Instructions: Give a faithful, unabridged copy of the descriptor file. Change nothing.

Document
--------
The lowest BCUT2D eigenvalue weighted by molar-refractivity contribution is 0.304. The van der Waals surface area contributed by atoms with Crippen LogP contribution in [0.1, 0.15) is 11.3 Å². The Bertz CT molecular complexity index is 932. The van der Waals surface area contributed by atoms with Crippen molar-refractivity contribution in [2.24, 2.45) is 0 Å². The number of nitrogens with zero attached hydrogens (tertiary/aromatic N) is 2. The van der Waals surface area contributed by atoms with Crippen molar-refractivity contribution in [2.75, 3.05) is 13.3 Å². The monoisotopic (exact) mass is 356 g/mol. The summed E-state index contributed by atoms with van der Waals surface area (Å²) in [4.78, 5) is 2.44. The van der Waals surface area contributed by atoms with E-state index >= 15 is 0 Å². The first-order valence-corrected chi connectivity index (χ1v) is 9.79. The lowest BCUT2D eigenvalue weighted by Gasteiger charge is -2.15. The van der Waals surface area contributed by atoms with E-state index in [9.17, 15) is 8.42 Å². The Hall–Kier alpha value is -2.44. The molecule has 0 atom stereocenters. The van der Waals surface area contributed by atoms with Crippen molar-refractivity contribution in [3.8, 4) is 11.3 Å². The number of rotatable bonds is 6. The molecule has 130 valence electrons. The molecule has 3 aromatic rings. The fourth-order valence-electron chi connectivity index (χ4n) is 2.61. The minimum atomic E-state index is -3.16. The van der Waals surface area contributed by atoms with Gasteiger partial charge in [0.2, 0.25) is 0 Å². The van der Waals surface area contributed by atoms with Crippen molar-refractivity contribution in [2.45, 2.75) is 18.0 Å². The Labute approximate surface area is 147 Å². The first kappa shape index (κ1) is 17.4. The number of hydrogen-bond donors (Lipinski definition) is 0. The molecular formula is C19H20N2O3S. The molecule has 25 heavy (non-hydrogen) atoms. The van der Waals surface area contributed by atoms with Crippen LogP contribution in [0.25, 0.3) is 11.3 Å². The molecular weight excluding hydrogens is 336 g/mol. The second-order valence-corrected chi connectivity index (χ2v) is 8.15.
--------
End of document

The lowest BCUT2D eigenvalue weighted by molar-refractivity contribution is 0.304. The van der Waals surface area contributed by atoms with Crippen LogP contribution in [0.1, 0.15) is 11.3 Å². The Bertz CT molecular complexity index is 932. The van der Waals surface area contributed by atoms with Crippen molar-refractivity contribution in [2.24, 2.45) is 0 Å². The number of nitrogens with zero attached hydrogens (tertiary/aromatic N) is 2. The van der Waals surface area contributed by atoms with Crippen molar-refractivity contribution in [2.75, 3.05) is 13.3 Å². The monoisotopic (exact) mass is 356 g/mol. The summed E-state index contributed by atoms with van der Waals surface area (Å²) in [4.78, 5) is 2.44. The van der Waals surface area contributed by atoms with E-state index >= 15 is 0 Å². The first-order valence-corrected chi connectivity index (χ1v) is 9.79. The lowest BCUT2D eigenvalue weighted by Gasteiger charge is -2.15. The van der Waals surface area contributed by atoms with E-state index in [9.17, 15) is 8.42 Å². The Hall–Kier alpha value is -2.44. The molecule has 0 atom stereocenters. The van der Waals surface area contributed by atoms with Crippen molar-refractivity contribution in [3.8, 4) is 11.3 Å². The number of rotatable bonds is 6. The molecule has 130 valence electrons. The molecule has 3 aromatic rings. The fourth-order valence-electron chi connectivity index (χ4n) is 2.61. The minimum atomic E-state index is -3.16. The van der Waals surface area contributed by atoms with Gasteiger partial charge in [0.2, 0.25) is 0 Å². The van der Waals surface area contributed by atoms with Crippen molar-refractivity contribution in [2.45, 2.75) is 18.0 Å². The Labute approximate surface area is 147 Å². The first kappa shape index (κ1) is 17.4. The number of hydrogen-bond donors (Lipinski definition) is 0. The molecular formula is C19H20N2O3S. The molecule has 25 heavy (non-hydrogen) atoms. The van der Waals surface area contributed by atoms with Crippen LogP contribution in [0.25, 0.3) is 11.3 Å². The molecular weight excluding hydrogens is 336 g/mol. The second-order valence-corrected chi connectivity index (χ2v) is 8.15.